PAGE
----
Premature Baby Lambs Survive For Weeks In An Artificial Womb
The researchers hope the technology could be used for humans some day
It’s surprisingly hard to simulate a womb. Though scientists have come a long way towards sustaining the 30,000 premature babies born every year, early birth is still the primary cause of death among newborns. Now researchers from the Children’s Hospital of Philadelphia have created the most successful synthetic womb to date and have used it to incubate sheep. Their findings could one day help develop a similar system for human babies.
One of the biggest struggles for doctors to care for premature babies is to make sure they are getting the right amount of oxygen. Inside the womb, oxygen flows into their bodies via the placenta, but outside, their lungs are often not developed enough to maintain the necessary balance. Doctors ventilate these babies, which brings them the oxygen they need, but the process also delays lung development and can cause chronic lung issues later in life. Efforts to create an “artificial placenta” that can bring the right balance to newborns have so far not been successful—the techniques would contaminate test subjects with bacteria, or would have interrupted access to their veins, causing spasms.
“This [system] in theory should allow support the premature infant for a period of weeks, and therefore reduce dramatically its mortality and morbidity and improve outcomes both short- and long-term,” said Alan Flake, a fetal surgeon at the Children’s Hospital of Philadelphia and one of the study authors, in a press briefing.
The researchers tested a few different techniques to maintain oxygen in premature sheep. The system that was most successful, according to a study published Tuesday in Nature Communications, had amniotic fluid pumped in and out of a closed environment to prevent bacterial contamination—photos in the study look like the lambs are zipped into big plastic bags—that was padded and heated to mimic the womb. They placed a probe inside the umbilical cord to provide oxygen, the way the lambs would get oxygen in utero, but left it to their hearts to move that oxygen throughout their bodies instead of using a pump as previous efforts have done. The researchers named their system the Biobag.
They tested their technique on eight newborn lambs, born after a time analogous to earlier than 23 weeks for humans (a normal human pregnancy is about 40 weeks). In the Biobags, the lambs survived for four weeks, longer than any comparable experiments. The lambs’ brains and lungs appeared to develop normally, in contrast to comparable attempts that slowed the infants’ growth, the researchers note. Once they were delivered from the bags and put on ventilators, most of the lambs were humanely euthanized for the purposes of the study, but a few survived; the eldest is now a year old and seems to be like any other normal lamb, the researchers note.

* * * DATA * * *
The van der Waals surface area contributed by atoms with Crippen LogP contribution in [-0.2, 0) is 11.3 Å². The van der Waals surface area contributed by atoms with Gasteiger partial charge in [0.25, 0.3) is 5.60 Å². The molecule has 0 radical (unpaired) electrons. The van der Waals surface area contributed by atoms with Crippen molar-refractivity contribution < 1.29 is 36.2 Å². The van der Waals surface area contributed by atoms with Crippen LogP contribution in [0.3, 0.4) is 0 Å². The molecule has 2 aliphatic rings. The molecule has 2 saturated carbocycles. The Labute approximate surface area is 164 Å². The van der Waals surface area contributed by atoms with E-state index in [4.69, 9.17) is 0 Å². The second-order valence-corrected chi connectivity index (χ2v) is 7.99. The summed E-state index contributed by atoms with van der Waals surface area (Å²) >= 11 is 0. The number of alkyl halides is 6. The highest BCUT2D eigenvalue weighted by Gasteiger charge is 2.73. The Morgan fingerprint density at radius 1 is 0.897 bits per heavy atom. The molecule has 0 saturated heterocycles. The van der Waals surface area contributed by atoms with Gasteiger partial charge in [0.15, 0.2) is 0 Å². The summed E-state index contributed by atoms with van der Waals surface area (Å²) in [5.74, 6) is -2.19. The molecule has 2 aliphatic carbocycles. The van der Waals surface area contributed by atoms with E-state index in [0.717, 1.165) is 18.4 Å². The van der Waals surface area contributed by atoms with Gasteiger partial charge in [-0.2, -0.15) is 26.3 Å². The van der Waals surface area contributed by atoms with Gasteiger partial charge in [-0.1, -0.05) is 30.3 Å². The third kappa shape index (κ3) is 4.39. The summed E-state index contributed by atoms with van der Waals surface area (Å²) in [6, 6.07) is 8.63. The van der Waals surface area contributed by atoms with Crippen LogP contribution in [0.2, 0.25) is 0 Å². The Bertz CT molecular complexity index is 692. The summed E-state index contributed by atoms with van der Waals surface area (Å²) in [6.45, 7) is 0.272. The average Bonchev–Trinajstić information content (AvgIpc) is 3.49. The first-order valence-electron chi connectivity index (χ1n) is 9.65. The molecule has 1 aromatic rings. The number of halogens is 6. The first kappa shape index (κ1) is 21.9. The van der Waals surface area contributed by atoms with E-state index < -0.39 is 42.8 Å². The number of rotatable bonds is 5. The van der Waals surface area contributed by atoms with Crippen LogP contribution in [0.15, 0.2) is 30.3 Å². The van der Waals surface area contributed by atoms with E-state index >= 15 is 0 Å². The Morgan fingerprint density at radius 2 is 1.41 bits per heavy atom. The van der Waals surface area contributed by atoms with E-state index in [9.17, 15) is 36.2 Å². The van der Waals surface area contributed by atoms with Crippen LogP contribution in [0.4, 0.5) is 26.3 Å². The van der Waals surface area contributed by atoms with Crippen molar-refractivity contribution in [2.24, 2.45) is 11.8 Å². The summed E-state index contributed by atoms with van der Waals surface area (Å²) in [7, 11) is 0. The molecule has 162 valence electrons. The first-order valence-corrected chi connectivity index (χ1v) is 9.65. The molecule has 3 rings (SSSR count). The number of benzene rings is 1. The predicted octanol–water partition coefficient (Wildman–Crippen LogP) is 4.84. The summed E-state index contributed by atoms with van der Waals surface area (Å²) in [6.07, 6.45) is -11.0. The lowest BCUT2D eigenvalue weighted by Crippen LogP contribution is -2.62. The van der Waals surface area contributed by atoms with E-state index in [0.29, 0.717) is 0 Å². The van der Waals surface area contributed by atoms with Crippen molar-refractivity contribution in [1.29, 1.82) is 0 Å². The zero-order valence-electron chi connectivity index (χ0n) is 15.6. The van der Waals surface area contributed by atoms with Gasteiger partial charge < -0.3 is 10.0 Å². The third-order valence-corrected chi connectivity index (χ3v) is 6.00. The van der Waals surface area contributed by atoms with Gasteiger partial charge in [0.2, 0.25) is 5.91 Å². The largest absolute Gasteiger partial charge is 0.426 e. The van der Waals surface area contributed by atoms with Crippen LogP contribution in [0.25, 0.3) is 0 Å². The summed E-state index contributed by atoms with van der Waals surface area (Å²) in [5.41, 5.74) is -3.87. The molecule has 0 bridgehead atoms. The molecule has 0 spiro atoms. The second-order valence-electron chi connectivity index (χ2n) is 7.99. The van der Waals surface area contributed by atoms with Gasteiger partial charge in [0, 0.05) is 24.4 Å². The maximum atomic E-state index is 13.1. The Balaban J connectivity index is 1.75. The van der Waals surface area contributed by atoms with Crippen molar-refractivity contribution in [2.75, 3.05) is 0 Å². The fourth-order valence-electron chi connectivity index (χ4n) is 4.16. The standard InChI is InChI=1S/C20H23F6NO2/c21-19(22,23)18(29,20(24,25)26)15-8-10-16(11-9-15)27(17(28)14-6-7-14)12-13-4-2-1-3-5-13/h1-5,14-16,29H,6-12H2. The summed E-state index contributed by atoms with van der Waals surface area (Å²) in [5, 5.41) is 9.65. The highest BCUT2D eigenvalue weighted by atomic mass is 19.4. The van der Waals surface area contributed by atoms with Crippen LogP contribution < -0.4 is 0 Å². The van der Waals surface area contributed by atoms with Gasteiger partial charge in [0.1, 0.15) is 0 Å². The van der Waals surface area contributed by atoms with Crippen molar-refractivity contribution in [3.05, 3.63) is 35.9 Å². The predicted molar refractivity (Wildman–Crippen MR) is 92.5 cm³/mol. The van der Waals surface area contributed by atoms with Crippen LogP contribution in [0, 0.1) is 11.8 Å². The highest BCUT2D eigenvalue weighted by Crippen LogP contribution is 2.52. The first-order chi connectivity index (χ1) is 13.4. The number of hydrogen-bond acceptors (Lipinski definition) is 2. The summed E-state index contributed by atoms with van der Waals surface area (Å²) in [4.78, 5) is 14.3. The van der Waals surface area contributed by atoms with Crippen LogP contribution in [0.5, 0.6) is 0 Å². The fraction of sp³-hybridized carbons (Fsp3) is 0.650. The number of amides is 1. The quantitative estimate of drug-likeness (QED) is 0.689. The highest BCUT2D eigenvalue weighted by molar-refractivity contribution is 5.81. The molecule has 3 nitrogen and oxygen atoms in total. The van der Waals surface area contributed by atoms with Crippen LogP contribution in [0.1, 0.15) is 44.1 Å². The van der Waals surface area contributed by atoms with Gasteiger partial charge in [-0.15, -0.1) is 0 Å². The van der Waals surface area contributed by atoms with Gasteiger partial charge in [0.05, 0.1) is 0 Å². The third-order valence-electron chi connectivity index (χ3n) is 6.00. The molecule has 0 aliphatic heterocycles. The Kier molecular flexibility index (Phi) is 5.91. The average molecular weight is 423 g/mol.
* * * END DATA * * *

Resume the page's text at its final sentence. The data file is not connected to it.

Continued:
If this type of system is someday used on humans, it’s unlikely that it would be useful for all premature babies, the researchers said in a press briefing. It would only work for babies born by C-section for fear that the bacteria coating babies delivered vaginally could contaminate the system. It also might not be able to be used on babies younger than 23 weeks; “I think that it’s certainly not our goal to extend the limits of viability,” Flake said.
There are still questions to answer before this kind of technique could be applied broadly to human babies. Baby lambs are pretty similar to baby humans, but researchers would have to calibrate the flow of amniotic fluid and oxygen for the specific needs of infants, which are slightly smaller. Lambs are also not a very good model to predict the likelihood of brain hemorrhage, one of the big risks for premature babies, but some of these questions can’t be answered until the researchers test their system in humans. The scientists also anticipate that there could be some perception issues—parents probably wouldn’t like to see their baby sealed in a plastic bag, though, the researchers note, we’re getting more accustomed to seeing babies in utero thanks to new imaging techniques, and it might be less stressful for parents to see their babies in Biobags than in the current NICU environment.
The researchers are currently working with the FDA to perform another animal study in anticipation of clinical trials, which they hope to being in three to five years.